In this project funded by the Chemical Synthesis Program of the Chemistry Division, Professor Dennis P. Curran of the Department of Chemistry at University of Pittsburgh will explore objectives in small molecule synthesis, polymer synthesis, and main group chemistry. The concepts and methods of this work deepen and broaden the disciplines of small molecule synthesis and help in the quest to provide the molecules, materials, and technologies that other disciplines rely on to progress. This is being accomplished with a broad focus on sustainable chemistry by using the common second row element boron (readily available, not toxic, and recyclable) to replace the rare, expensive and/or toxic elements typically employed to drive new reaction discovery. The program is characterized by a strong coupling between advancing the frontiers of science and teaching and training a diverse group of undergraduate students and graduate students. These students move into the workplace to become the human capital that drives progress in many areas that are vital to the health of our citizenry and the economy of our nation. The project also regularly uses cutting edge technology like videoconferences to manage intercontinental collaborations. These collaborations expand the direct teaching/training impact of the proposal beyond Pittsburgh to France, Japan and Scotland.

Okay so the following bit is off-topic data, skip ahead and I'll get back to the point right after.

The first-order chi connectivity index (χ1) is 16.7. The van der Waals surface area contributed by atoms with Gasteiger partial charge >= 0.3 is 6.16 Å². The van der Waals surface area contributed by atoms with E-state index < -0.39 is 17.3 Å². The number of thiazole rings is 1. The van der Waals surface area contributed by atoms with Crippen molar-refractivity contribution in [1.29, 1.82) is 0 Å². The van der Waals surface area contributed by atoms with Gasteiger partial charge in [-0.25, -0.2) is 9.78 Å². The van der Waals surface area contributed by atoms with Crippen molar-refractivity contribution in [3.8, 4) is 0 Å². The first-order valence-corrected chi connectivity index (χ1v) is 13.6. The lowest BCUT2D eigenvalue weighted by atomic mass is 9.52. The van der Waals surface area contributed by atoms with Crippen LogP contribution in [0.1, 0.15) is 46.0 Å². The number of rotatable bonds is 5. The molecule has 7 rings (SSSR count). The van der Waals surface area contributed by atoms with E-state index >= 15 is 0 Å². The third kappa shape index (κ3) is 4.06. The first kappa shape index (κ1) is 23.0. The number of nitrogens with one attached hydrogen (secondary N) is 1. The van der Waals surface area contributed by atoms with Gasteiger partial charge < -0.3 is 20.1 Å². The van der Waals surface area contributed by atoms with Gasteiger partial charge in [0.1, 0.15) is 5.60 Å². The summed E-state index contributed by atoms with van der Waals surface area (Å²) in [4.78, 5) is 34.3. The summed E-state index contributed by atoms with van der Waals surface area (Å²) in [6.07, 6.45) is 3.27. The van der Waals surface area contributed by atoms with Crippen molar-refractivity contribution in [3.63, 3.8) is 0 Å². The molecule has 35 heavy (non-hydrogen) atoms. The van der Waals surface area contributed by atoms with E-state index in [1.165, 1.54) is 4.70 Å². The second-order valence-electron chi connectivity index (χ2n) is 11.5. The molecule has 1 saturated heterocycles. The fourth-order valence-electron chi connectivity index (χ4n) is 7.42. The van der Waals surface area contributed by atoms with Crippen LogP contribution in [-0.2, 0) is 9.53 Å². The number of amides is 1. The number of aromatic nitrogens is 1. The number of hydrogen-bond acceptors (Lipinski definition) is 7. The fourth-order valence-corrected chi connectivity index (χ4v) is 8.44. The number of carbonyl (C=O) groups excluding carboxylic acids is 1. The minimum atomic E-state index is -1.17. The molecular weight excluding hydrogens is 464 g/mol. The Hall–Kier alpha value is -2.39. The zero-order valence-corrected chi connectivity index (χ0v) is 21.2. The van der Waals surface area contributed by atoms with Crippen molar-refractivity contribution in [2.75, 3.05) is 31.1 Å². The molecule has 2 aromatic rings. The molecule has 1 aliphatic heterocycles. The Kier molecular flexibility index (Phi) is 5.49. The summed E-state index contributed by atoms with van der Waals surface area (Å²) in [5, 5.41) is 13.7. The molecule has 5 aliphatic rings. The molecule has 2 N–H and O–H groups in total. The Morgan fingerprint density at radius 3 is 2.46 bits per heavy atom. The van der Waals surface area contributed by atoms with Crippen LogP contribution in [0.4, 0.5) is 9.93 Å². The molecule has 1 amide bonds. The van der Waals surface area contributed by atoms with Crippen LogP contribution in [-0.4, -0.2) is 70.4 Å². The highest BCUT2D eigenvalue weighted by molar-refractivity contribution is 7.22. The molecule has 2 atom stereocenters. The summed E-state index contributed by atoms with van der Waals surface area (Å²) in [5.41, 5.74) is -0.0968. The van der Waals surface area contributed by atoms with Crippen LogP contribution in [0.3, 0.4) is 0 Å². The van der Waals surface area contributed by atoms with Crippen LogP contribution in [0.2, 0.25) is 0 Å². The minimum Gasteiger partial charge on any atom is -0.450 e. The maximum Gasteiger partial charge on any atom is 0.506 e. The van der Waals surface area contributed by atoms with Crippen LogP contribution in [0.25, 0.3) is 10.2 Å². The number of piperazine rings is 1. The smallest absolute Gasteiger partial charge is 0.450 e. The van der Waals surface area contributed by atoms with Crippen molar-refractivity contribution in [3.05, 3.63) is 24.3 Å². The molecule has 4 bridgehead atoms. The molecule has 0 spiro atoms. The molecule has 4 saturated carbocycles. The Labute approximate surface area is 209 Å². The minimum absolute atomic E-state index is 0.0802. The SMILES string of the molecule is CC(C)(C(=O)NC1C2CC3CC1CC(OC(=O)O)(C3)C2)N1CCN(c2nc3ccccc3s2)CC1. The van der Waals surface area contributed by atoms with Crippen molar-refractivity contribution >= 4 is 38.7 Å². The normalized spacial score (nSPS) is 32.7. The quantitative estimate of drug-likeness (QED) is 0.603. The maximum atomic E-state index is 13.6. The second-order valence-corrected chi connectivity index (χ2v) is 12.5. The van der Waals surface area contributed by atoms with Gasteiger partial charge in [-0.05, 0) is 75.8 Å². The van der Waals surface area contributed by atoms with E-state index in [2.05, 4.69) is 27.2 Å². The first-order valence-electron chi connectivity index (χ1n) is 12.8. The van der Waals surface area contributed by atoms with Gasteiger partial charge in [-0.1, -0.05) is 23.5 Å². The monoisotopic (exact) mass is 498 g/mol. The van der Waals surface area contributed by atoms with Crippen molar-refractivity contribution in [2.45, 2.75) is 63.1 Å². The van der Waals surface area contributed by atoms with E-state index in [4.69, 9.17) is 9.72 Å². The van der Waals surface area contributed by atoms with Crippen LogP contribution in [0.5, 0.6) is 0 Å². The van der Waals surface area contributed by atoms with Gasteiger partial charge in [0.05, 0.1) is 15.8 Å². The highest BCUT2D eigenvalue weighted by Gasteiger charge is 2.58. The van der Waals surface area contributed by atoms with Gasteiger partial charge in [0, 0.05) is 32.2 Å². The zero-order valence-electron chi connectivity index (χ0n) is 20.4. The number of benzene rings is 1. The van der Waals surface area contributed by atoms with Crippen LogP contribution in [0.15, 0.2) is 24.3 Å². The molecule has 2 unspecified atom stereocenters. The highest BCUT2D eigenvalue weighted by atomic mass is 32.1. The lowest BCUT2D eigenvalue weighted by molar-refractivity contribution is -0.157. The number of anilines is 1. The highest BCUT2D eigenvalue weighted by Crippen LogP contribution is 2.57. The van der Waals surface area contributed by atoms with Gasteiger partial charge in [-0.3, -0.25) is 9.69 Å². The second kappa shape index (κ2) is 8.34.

The main focus of this proposal is the development of new boron based methods for synthesis. Much of the work centers on the newly discovered double hydroboration reaction of electron poor alkynes by N-heterocyclic carbene boranes (NHC-boranes). The reactions afford strained boriranes (boracyclopropanes) and an opportunity to discover new, sustainable pathways for the construction of functionalized organic molecules. The scope and mechanism of this unusual new reaction is being studied along with the chemistry needed to replace the NHC-borane group in the product with carbon-carbon and carbon-oxygen bonds. In addition, work toward the development of NIH-difluoroboranes is being pursued in connection with the opportunities for new bond formation that these intermediates afford.

National Science Foundation (NSF)
Division of Chemistry (CHE)
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Kevin Moeller
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University of Pittsburgh
United States
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